1 Introduction and background
Given graphs and and vertices of interest , the aim of the vertex nomination (VN) problem is to rank the vertices of into a nomination list with the corresponding vertices of interest concentrating at the top of the nomination list.
In recent years, a host of VN procedures have been introduced (see, for example, [coppersmith2012vertex, marchette2011vertex, LeePri2012, FisLyzPaoChePri2015, patsolic2017vertex, yoder2018vertex]) that have proven to be effective information retrieval tools in both synthetic and real data applications.
Moreover, recent work establishing a fundamental statistical framework for VN has led to a novel understanding of the limitations of VN efficacy in evolving network environments [lyzinski2017consistent] .
Herein, we consider a general statistical model for adversarial contamination in the context of vertex nomination—here the adversary model can both randomly add or remove edges and/or vertices in the network—and we examine the effect of both this contamination and subsequent data regularization ( effectively removing outlier nodes) on VN performance.
To motivate our mathematical and statistical results further, we first consider an illustrative real data example in Section
. Herein, we consider a general statistical model for adversarial contamination in the context of vertex nomination—here the adversary model can both randomly add or remove edges and/or vertices in the network—and we examine the effect of both this contamination and subsequent data regularization ( effectively removing outlier nodes) on VN performance. To motivate our mathematical and statistical results further, we first consider an illustrative real data example in Section1.1 in which we demonstrate the following: A VN scheme that works effectively; network contamination adversely impacting the performance of our VN scheme; and network regularization successfully mitigating the impact of the contamination. Note that we will provide a more thorough background of the relevant literature after the motivating example in Section 1.2.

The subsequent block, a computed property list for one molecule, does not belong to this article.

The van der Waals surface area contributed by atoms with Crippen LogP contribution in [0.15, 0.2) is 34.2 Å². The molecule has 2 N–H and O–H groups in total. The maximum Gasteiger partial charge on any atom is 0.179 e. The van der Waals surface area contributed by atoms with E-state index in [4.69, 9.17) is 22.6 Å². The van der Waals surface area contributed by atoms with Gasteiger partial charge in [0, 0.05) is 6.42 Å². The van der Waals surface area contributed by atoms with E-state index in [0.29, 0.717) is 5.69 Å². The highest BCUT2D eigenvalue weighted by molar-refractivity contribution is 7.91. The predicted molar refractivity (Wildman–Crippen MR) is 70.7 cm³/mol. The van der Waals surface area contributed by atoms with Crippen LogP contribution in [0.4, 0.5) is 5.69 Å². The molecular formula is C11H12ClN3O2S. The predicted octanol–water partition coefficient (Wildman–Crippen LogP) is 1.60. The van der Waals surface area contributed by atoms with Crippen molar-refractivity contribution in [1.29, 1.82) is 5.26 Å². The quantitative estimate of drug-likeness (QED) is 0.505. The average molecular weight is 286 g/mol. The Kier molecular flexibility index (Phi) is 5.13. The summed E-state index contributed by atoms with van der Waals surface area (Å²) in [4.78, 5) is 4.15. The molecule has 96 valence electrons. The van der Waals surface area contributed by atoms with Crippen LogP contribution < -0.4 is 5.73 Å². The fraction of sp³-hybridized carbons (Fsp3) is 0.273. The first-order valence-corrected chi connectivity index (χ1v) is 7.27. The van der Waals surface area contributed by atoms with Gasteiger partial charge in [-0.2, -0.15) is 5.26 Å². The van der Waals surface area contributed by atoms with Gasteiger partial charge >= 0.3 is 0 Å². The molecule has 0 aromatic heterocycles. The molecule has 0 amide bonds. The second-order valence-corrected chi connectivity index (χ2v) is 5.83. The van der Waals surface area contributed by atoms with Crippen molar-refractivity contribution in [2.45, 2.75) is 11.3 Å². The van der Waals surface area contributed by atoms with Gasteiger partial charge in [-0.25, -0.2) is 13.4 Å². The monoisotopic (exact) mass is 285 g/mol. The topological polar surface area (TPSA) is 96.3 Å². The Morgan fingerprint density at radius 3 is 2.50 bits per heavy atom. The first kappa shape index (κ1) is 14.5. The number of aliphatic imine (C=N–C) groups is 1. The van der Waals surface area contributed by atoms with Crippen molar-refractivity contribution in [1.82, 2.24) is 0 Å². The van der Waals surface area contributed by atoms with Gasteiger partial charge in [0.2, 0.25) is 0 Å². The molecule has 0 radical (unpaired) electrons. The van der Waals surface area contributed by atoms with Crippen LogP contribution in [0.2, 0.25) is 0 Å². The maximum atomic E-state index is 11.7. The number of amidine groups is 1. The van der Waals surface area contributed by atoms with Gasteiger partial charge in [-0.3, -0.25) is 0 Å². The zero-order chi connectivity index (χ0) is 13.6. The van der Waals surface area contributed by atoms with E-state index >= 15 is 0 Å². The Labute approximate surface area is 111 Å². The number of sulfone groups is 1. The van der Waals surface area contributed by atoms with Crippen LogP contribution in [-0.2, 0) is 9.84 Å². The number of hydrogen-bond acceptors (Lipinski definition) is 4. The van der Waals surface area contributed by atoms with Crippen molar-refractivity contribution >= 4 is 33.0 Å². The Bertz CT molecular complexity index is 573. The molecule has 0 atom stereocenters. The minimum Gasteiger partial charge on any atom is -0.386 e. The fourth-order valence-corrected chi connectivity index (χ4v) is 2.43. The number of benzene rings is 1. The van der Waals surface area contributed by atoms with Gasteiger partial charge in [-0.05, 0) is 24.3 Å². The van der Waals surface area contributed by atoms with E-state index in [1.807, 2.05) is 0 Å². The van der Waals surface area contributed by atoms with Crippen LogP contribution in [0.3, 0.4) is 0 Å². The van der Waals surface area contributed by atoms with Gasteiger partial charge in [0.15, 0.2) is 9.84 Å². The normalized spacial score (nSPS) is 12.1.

1.1 Motivating example
Consider the pair of high school friendship networks in [mastrandrea2015contact]: The first, , has nodes, each representing a student, and has two vertices adjacent if the two students made contact with each other at school in a given time period; the second, , has vertices, again with each vertex representing a student, and has two vertices adjacent if the two students are friends on Facebook. There are students appearing in both and , and we pose the VN problem here as follows: given a student-of-interest in , can we nominate the corresponding student (if they exist) in . We note here that the vertex nomination approach outlined below easily adapts to the multiple vertices of interest (v.o.i.) scenario (i.e., given students-of-interest in , can we nominate the corresponding students, if they exist, in )—and we will provide the necessary details for handling both single and multiple v.o.i. below.
In one idealized data setting, all students would appear in both graphs as this would potentially maximize the signal present in the correspondence of labels across graphs. This bears itself out in the following illustrative VN experiment. Consider the following simple VN scheme, which we denote : Given vertex (or vertices) of interest in and seeded vertices (seeds here represent vertices whose identity across networks is known a priori), proceed as follows (see Section LABEL:sec:asegmm for full detail):
1. Use Adjacency Spectral Embedding (ASE) [sussman2014consistent] to separately embed and into a common Euclidean space ;
Use model-based Gaussian mixture modeling (GMM; e.g., the
2. Solve the orthogonal Procrustes problem [schonemann1966generalized] to find an orthogonal transformation aligning the seeded vertices across graphs; use this transformation to align the embeddings of and in ;
Use model-based Gaussian mixture modeling (GMM; e.g., theR package MClust [fraley1999mclust]) to simultaneously cluster the vertices of the embedded graphs. If and are clustered points in this embedding with respective covariance matrices and in their components of the GMM, then compute
are the respective Mahalanobis distances from to .
4. In the single v.o.i. setting, rank the candidate v.o.i. in by increasing value of (so that the smallest are ranked first). In the multiple v.o.i. setting, we rank the candidate v.o.i. in by increasing value of .